Innes wasn’t sure that she could trust that the retaliation of the foes she’d inexplicably managed to collect for herself would stop things at just some petty pranks and some bullying.

She had a gnawing sense that any attempt to step down from the humble height that she’d inadvertently climbed to could cost her.

And knowing that even this much success and attention had turned out to have  such dire consequences she couldn’t help being afraid of what would happen if she did rank well.

It goes without saying, that she was aware of how egotistical she was being here. Being presumptuous in the extreme. There was no guarantee that she’d rank at all, never mind ranking well.

But somehow going and not doing well in the tourney didn’t sit well with her. In all likelihood throwing the towel there would be the same as throwing the towel  in any of the duels she’d been challenged to.  A catastrophic step backwards that would bring her to the edge of a social cliff.

And Her experiences in her old world had taught her that false humility was just another type of arrogance. One had to be objective about ones strengths and witness if one wished to go far in life.

And if the girl was being objective…she knew that in all likelihood, if she seriously competed in the tournament, while she wouldn’t necessarily be able to win. She’d definitely be able to place. Climbing over thousands of others to reach  the top at the minimum.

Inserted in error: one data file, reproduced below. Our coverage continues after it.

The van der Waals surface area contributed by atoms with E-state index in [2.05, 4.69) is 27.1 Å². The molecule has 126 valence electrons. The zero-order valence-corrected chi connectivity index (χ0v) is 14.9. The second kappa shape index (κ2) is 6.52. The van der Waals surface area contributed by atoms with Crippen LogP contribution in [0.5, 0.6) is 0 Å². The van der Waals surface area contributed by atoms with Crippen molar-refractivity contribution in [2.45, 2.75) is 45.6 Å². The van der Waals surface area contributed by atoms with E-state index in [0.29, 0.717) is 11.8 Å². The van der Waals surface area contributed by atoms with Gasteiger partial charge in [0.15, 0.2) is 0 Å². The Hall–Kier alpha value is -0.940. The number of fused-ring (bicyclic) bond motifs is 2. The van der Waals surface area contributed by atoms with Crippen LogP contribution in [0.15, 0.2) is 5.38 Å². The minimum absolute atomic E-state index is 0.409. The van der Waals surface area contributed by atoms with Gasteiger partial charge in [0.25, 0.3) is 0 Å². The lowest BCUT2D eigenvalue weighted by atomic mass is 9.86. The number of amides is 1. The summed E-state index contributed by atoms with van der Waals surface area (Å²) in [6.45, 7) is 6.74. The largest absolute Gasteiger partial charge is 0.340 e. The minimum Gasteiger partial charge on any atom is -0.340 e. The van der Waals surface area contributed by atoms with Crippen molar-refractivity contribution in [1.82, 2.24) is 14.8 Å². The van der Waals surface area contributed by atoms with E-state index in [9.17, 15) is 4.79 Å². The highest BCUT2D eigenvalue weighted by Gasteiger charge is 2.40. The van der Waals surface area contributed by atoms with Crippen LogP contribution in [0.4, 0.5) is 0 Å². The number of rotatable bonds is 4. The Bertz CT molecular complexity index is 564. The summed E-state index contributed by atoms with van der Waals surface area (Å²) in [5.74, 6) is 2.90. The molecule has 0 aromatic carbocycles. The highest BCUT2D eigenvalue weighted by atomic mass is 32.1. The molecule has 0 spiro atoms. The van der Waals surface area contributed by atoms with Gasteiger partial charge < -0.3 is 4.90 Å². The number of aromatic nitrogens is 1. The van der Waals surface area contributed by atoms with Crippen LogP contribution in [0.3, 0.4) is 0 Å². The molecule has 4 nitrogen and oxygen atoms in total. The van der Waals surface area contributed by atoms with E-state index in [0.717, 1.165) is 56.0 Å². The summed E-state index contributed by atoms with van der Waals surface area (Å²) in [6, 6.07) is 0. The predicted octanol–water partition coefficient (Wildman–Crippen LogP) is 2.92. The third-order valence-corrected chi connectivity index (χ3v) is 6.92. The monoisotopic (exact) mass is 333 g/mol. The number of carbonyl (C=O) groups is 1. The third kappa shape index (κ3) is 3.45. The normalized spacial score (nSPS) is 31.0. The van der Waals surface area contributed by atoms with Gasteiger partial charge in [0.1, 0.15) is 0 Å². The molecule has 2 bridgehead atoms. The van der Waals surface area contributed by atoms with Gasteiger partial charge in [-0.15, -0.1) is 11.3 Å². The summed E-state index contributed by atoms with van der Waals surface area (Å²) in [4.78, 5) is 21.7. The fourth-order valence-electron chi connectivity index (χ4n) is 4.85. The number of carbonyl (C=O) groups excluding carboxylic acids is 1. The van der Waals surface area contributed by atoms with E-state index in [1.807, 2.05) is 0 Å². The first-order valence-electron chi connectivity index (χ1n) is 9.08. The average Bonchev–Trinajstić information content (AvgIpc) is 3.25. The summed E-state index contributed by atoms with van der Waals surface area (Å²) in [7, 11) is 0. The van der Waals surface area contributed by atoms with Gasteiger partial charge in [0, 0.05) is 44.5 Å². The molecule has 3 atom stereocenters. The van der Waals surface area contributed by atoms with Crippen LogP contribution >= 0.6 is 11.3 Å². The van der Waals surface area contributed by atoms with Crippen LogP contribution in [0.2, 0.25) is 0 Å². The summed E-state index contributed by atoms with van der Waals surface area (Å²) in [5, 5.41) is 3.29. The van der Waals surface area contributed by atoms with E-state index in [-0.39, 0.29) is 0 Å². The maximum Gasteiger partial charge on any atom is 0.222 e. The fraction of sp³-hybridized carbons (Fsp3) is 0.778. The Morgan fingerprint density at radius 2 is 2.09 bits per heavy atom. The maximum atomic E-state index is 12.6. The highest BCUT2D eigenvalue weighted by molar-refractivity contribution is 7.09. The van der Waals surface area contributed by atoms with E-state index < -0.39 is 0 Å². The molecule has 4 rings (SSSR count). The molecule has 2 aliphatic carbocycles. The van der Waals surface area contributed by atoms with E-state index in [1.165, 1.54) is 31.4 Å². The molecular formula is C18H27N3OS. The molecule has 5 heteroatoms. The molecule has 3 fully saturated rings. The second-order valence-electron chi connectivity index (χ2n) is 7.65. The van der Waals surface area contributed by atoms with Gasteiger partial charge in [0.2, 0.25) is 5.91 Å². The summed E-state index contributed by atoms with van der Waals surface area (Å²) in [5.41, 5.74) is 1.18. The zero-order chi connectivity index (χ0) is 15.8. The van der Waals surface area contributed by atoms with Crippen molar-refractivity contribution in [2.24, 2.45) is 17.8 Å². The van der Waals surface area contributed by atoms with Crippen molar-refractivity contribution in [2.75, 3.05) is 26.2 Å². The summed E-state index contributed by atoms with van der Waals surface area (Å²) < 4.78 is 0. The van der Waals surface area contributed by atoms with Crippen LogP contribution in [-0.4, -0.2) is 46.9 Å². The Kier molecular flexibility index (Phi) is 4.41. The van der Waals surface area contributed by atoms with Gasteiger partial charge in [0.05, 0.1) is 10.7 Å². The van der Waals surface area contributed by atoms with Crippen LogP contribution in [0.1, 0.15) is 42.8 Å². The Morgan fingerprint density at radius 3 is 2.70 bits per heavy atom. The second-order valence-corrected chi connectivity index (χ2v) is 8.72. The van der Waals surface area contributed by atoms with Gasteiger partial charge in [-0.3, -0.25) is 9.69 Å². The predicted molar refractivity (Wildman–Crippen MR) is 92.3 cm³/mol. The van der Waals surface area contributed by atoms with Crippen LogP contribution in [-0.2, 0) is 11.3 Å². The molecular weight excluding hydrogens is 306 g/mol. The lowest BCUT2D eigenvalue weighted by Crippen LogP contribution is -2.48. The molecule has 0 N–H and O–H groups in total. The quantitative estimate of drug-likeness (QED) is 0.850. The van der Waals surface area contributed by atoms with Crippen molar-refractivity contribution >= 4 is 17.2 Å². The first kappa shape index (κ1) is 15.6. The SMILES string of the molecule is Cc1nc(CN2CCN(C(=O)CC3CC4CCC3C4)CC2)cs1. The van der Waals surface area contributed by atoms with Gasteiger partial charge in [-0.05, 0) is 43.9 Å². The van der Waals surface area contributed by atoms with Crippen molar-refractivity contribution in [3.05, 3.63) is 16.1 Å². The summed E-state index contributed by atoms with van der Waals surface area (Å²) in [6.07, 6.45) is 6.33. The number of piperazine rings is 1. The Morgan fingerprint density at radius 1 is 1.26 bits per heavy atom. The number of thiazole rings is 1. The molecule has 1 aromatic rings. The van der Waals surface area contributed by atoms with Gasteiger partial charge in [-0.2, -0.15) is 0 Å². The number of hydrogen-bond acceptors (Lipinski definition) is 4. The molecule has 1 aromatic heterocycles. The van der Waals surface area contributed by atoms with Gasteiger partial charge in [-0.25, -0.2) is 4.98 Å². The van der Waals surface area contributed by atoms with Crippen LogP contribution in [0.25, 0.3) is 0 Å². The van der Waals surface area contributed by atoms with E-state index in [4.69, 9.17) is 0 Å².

The leveling system may not have supplied any actual stats besides talent points and levels, but one didn’t need them to know ones strength. If one fought and trained long enough one would eventually learn from experience just how far their fists could carry them.

The Little Pink Master’s Dream Time Tutoring sessions and her jaunts in the deep wastes, Wandering in territories that warrior who held levels  several ranks above her own, wouldn’t dare wander on their own, made her certain of it.

Even if two thirds of her survival in those dire circumstances was down to the buffs and equipments bestowed upon her by her master, she was certain that the widening level gap between her and the foes that she could fell was an indication of how strong she was getting.

In other words, she felt certain within a seventy-five percent safety margin that her results in the inter-kingdom/ inter-school tournament would be more than average  

Results that would increase the spotlight that hung above her head and the number of eyes that turned towards her direction.

Results that would reduce her ability to live as peacefully and inconspicuously as she’d prefer.

Innes sighed. Feeling fatigued already despite the fact that the actual tournament was still days away. Weeks even.

“What do you think, sir? Maybe I’m over thinking it? Putting the cart before the horse?”


Again there was no answer from the cat that napped at her side. Stirring only once to strike a bird down from out of the air and pull into its cute but sharply toothed pink maw.